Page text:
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How to Make a Debt Repayment Plan

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Women sitting on ground with calculator calculating receipt expenses and debt repayment plan.

The average Albertan carries about $25,000 of debt—the culmination of student loans, car loans, mortgages, credit card balances, and so much more.

You’re going to have to face these debts at one point or another, and the difference between paying them off and struggling with your finances is having a sound repayment strategy. If you’re unsure what your debt repayment plan should look like, we’re happy to give you the tools you need to create a plan that works best for you, no matter what type of debt you have.

At A.C. Waring & Associates, we believe anybody can pull themselves out of seemingly insurmountable debt by sticking to a plan. However, if you’re unsure where to start managing your finances, we can help by offering comprehensive credit counseling sessions to give you a better understanding of what debts you may owe and how they’re affecting your life.

If you’re interested in how our credit counseling could help you, please call our team today.

Know What You Owe & What You’re Paying

The first step in creating a debt repayment plan is to list your debts and how much you owe for each one. Most people will have debts like:

  • Credit card balances
  • Mortgages
  • Car loans
  • Student loans
  • Tax debts

Once you have the list of debts you owe, your next step is to prioritize them according to how much you owe, your monthly payments, and how much interest the debt may have.

Now that you know what you owe, who you owe it to, and how much it costs you a month to make your monthly payments, you can start looking at the details and form your repayment plan.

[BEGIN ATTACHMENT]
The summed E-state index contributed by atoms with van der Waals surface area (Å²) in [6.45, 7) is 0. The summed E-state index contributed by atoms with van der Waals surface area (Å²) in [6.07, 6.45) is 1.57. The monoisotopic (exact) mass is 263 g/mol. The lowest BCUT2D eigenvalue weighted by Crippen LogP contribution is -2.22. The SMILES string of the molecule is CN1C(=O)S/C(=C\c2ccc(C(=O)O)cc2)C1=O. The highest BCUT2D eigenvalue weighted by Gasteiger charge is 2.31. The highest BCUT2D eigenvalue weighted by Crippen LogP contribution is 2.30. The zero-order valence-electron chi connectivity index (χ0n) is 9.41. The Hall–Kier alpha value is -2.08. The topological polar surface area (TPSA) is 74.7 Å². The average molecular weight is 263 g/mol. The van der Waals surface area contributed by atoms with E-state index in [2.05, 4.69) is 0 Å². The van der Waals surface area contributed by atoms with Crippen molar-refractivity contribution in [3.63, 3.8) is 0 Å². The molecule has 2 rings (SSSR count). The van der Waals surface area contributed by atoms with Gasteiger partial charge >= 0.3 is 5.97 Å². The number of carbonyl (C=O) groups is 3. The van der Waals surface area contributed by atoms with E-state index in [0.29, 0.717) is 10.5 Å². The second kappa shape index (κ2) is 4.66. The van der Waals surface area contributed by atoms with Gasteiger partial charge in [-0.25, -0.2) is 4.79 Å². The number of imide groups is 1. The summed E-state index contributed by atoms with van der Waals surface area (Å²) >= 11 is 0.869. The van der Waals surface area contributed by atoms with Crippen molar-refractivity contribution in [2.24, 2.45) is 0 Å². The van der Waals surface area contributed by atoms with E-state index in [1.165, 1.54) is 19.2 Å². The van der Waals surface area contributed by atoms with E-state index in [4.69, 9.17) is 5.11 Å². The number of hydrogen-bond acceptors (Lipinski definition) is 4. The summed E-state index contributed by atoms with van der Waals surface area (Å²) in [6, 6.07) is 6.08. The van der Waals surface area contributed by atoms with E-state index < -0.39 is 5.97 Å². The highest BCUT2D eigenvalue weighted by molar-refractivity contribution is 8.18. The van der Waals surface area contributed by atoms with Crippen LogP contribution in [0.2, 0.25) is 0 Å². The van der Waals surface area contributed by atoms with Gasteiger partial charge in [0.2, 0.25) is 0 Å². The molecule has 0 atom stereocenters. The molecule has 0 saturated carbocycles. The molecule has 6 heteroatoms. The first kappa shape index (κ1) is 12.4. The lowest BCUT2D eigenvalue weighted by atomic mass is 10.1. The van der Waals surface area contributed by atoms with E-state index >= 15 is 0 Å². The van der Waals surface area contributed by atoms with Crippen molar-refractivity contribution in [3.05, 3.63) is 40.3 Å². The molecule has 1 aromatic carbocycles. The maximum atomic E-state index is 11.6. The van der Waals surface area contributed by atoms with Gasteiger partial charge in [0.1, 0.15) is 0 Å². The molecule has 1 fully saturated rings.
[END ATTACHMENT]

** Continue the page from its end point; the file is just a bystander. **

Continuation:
But before you can start paying off your debts, you’ll need to have a monthly budget to see how much you need to live comfortably while also paying off your debts.

Creating a Budget

Calculating your monthly budget is quite simple and integral to building a debt repayment plan. To calculate your budget, you’ll need to:

  • Add up what your monthly income is
  • Add up your monthly expenses (groceries, gas, utilities, subscriptions, etc.)
  • Add up your monthly debt payments
  • Calculate what your leftover income is

If you have a negative balance once you add your monthly expenses to your income, you’ll need to start thinking about reducing these costs as much as possible. Relying on credit to live and pay off your debt will only put you in a deeper financial hole. If this happens to you, you may have to choose from filing for bankruptcy and submitting a consumer proposal to help get your finances back on track.

Picking a Method to Payback Your Debts

There are a number of ways to pay back your debts, but we’re going to look at the 2 most common strategies: the snowball and avalanche methods.

You might’ve heard about these methods before when we wrote about paying off multiple credit cards, but these are still effective strategies for paying off all kinds of debts. You can determine which one is best for you once you have an idea of all the debts you may have.

The Snowball Method

The snowball method is about paying off the smallest debt you owe first while making the minimum payments for your other debts.